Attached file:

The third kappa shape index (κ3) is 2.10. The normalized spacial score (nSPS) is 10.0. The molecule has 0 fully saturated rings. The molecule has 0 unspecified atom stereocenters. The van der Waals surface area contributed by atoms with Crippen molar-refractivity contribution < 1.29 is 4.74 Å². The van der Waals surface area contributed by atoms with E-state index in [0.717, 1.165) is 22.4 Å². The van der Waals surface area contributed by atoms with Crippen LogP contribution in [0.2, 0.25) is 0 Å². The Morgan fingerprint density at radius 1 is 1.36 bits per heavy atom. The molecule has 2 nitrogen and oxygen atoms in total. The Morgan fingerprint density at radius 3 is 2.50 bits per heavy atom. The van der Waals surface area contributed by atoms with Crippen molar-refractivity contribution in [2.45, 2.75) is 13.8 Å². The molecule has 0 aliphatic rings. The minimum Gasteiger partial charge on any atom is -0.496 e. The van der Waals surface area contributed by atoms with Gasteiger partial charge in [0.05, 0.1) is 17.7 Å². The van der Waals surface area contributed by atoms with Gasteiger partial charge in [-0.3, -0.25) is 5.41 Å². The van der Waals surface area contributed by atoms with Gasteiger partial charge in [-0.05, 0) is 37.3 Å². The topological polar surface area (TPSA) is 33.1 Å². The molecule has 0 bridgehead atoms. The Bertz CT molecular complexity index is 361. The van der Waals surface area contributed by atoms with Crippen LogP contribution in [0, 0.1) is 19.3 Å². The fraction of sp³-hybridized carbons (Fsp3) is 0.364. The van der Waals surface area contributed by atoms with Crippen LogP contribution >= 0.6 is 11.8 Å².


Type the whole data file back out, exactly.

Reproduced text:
The third kappa shape index (κ3) is 2.10. The normalized spacial score (nSPS) is 10.0. The molecule has 0 fully saturated rings. The molecule has 0 unspecified atom stereocenters. The van der Waals surface area contributed by atoms with Crippen molar-refractivity contribution < 1.29 is 4.74 Å². The van der Waals surface area contributed by atoms with E-state index in [0.717, 1.165) is 22.4 Å². The van der Waals surface area contributed by atoms with Crippen LogP contribution in [0.2, 0.25) is 0 Å². The Morgan fingerprint density at radius 1 is 1.36 bits per heavy atom. The molecule has 2 nitrogen and oxygen atoms in total. The Morgan fingerprint density at radius 3 is 2.50 bits per heavy atom. The van der Waals surface area contributed by atoms with Crippen molar-refractivity contribution in [2.45, 2.75) is 13.8 Å². The molecule has 0 aliphatic rings. The minimum Gasteiger partial charge on any atom is -0.496 e. The van der Waals surface area contributed by atoms with Gasteiger partial charge in [0.05, 0.1) is 17.7 Å². The van der Waals surface area contributed by atoms with Gasteiger partial charge in [-0.3, -0.25) is 5.41 Å². The van der Waals surface area contributed by atoms with Gasteiger partial charge in [-0.05, 0) is 37.3 Å². The topological polar surface area (TPSA) is 33.1 Å². The molecule has 0 bridgehead atoms. The Bertz CT molecular complexity index is 361. The van der Waals surface area contributed by atoms with Crippen LogP contribution in [0, 0.1) is 19.3 Å². The fraction of sp³-hybridized carbons (Fsp3) is 0.364. The van der Waals surface area contributed by atoms with Crippen LogP contribution >= 0.6 is 11.8 Å².